A song is played for a reason. Whether it be through guidance through a hurricane or a dance partner, music allows to confide in ourselves moving through the motions or increasing euphoria it is a constant we can rely on which is why Katie Fry describes it as “an old friend, it’s everywhere in life whether that be at a wedding or a funeral”
For Fry music is the greatest emotional healer. Whilst studying to become a therapeutic bedside musician she visited patients in the ICU and paediatrics . During this time she learned how to play the harp and now shares her talent at a hospice with memory care patients which she says has been “one of the most rewarding experiences of her life”
Her own songs are inspired by emotional trauma, either her own or others. The backstory to her single,My California came from the devastation she felt when her childhood home was lost to a wildfire in 2020, which displaced her parents. Yet she used this as an opportunity to remember the golden times growing up in her hometown. The outcome is an uplifting tribute, aided by Fry’s sopranic voice which evokes positivity despite having a sarcastic chorus. She grew up in the rural farmland area of California, speckled with foothill, lakes and creeks. Fry says “it was a magical place to grow up”
Her songs are thus almost an audio autobiography, one you can cry, rejoice with and dance to. Most songs reflect her emotions but some explore the perspectives of other people and how a heavy situation may be affecting them. Her angry love songs are hardest for her to release but she shares them anywhere because we can all relate to heartbreak, however it isn’t always this way as Fry rejoices as she is “happily married”.
As we creep closer to Christmas it is only traditional that we talk Christmas pastimes and singles. For Fry December is a month full of celebration as her family have many overlapping birthdays. Growing up in a choir it is no surprise that her favourite Christmas song is the foreboding Carol of the Bells . This dramatic symphony’s echoed in the opening section of Fry’s single, New Year Came. The melancholic piano cautiously welcomes in the new year suspicious of what it has to offer before embracing the uncertainty with a sloppy jam band style flute solo. it is currently available on band camp.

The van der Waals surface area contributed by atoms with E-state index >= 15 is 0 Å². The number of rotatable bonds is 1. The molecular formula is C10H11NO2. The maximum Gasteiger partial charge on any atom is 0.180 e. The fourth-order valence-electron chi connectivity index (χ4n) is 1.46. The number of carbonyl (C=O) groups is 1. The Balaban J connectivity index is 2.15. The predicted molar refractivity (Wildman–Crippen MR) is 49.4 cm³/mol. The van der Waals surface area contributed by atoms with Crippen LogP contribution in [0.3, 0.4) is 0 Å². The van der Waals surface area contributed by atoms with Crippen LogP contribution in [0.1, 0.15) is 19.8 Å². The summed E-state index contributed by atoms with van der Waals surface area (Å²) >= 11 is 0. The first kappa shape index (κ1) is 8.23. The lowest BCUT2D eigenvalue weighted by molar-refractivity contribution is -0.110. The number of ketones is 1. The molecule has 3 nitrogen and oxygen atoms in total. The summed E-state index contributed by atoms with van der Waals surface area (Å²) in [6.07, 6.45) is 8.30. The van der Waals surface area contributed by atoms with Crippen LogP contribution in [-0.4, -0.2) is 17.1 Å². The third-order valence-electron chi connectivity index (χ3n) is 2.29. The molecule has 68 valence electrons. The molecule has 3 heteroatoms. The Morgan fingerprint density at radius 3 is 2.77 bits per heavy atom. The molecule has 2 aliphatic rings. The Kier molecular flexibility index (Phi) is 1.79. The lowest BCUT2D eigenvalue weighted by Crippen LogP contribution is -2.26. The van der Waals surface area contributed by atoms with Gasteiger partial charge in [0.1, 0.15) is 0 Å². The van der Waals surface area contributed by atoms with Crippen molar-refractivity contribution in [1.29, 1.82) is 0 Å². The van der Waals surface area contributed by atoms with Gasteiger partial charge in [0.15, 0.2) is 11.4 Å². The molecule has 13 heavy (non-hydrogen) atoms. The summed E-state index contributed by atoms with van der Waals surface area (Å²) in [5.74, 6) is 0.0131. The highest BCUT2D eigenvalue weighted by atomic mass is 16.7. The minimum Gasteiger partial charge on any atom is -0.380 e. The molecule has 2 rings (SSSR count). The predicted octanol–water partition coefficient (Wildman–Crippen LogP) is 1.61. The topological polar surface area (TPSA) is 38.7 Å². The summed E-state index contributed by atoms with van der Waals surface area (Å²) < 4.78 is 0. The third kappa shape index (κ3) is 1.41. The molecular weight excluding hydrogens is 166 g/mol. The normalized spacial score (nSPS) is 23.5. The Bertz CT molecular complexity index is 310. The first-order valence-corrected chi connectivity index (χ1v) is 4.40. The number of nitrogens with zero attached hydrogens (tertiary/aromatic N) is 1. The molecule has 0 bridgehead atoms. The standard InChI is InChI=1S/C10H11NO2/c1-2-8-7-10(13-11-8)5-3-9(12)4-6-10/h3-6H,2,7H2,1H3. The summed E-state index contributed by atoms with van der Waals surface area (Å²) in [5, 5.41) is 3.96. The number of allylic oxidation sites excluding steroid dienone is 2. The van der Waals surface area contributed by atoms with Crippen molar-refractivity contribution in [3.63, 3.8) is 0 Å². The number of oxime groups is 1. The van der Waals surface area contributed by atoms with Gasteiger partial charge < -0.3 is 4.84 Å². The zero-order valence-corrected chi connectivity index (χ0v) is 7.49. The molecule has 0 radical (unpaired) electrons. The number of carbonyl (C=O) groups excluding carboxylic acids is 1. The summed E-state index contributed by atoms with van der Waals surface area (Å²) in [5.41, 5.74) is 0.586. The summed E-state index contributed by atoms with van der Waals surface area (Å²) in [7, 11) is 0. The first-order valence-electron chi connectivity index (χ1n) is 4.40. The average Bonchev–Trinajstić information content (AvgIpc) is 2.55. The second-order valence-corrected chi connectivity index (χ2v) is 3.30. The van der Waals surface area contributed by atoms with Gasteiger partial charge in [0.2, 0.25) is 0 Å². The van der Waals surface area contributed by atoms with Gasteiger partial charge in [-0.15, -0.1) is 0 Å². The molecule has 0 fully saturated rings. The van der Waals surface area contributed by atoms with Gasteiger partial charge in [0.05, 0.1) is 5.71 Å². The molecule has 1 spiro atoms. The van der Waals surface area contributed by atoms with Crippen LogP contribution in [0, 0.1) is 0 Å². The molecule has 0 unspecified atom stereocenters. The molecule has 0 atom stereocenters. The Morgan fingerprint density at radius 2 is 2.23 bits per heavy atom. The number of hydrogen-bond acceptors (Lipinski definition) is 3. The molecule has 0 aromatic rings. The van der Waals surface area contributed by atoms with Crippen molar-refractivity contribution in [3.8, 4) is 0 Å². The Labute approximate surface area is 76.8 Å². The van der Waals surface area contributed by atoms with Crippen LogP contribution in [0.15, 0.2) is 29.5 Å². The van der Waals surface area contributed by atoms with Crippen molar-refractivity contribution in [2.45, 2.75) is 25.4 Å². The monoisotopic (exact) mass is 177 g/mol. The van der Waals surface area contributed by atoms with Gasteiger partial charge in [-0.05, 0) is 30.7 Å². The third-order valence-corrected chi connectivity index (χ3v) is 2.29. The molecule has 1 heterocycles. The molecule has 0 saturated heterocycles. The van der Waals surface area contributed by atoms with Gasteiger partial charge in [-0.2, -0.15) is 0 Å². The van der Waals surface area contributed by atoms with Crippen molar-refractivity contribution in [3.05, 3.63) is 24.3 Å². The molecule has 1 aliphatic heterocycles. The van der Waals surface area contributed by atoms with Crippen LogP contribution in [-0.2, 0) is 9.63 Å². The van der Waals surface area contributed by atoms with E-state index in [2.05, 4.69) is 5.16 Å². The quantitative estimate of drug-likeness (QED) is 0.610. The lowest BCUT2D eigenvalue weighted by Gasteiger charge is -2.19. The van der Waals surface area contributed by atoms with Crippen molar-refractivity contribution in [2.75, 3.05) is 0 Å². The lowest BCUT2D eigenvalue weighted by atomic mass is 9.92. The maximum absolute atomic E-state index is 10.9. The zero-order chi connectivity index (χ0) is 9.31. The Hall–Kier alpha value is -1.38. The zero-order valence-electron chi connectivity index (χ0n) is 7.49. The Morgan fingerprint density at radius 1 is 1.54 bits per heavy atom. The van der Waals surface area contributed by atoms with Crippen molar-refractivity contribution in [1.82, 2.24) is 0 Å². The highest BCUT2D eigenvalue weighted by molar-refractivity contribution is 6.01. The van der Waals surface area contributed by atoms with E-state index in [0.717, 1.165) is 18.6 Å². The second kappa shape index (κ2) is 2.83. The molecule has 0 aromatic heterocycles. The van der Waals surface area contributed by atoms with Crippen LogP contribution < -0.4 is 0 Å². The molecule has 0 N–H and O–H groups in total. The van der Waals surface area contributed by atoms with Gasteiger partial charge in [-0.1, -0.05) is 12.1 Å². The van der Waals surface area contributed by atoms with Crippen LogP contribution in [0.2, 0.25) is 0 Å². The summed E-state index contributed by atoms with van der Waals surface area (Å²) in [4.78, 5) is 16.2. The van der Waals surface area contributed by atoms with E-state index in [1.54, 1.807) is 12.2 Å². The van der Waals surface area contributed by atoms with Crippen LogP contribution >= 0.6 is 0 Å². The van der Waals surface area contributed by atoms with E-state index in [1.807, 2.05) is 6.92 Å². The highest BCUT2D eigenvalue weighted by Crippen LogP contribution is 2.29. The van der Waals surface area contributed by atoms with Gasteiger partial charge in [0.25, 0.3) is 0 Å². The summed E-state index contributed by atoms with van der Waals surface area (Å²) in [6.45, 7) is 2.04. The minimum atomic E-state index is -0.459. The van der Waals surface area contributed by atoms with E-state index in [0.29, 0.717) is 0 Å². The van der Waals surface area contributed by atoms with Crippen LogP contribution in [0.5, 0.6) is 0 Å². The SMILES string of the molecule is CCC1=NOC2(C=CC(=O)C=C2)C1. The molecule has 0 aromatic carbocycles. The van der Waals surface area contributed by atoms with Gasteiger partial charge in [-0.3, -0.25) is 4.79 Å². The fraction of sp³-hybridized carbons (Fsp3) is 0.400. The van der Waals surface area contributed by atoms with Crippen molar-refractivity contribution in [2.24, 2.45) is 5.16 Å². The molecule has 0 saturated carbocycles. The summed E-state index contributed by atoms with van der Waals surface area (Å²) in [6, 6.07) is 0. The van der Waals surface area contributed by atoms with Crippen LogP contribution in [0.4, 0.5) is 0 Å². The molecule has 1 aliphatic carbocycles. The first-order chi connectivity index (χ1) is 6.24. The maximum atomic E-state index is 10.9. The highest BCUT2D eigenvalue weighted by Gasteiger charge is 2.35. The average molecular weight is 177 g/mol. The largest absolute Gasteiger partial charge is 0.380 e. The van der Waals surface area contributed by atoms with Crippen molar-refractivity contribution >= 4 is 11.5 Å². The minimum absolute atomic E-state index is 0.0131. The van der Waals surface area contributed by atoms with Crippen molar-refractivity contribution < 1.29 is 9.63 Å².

Already there is so much for Fry to embrace in 2022, the release of a full length album in the summer called ‘Running against the Wind’ which will feature the New Year Came and also title track Running Against The Wind”. This song was born after Fry spent a month bed bound recovering from surgery. As she sat at her piano the song poured out of her, she felt her self as completely healed and thus running against the wind.
For Fry music is about magical moments such as playing out on the farmers market and playing twinkle twinkle little star to children seeing them dance and singing along brings her so much joy’
Fry defines her style as “pieces of Pop with a Folk/Americana influenced sound. Some of my recordings are more stripped down with just piano, or guitar. Other recordings have a full band sound with drums and other instruments like bass and slide guitar. When I perform solo on the guitar people say I sound ‘country’ and opposite of that when I perform solo with piano I have been told they hear a ‘jazz’ influence” but listen to it yourself and see what you think.
To those trying to break into the industry the effort is seemingly arduous and it felt seldom that success is achievable in times of restriction but Fry remains positive and offers the useful advice to those aspiring artists:
“Keep practicing, experiment with new instruments and new styles of music. Avoid the comparison trap! The wonderful thing about art and music is that there is no particular way that it HAS to be done. That’s the beauty of it, all musicians are unique and different in their creative process. Surround yourself with others who appreciate this concept… maybe find someone who inspires you and allow them to become your mentor. Understand that success can mean playing to a handful of listeners in a cafe or a small local pub. You don’t have to go on a giant tour to be a ‘real’ musician”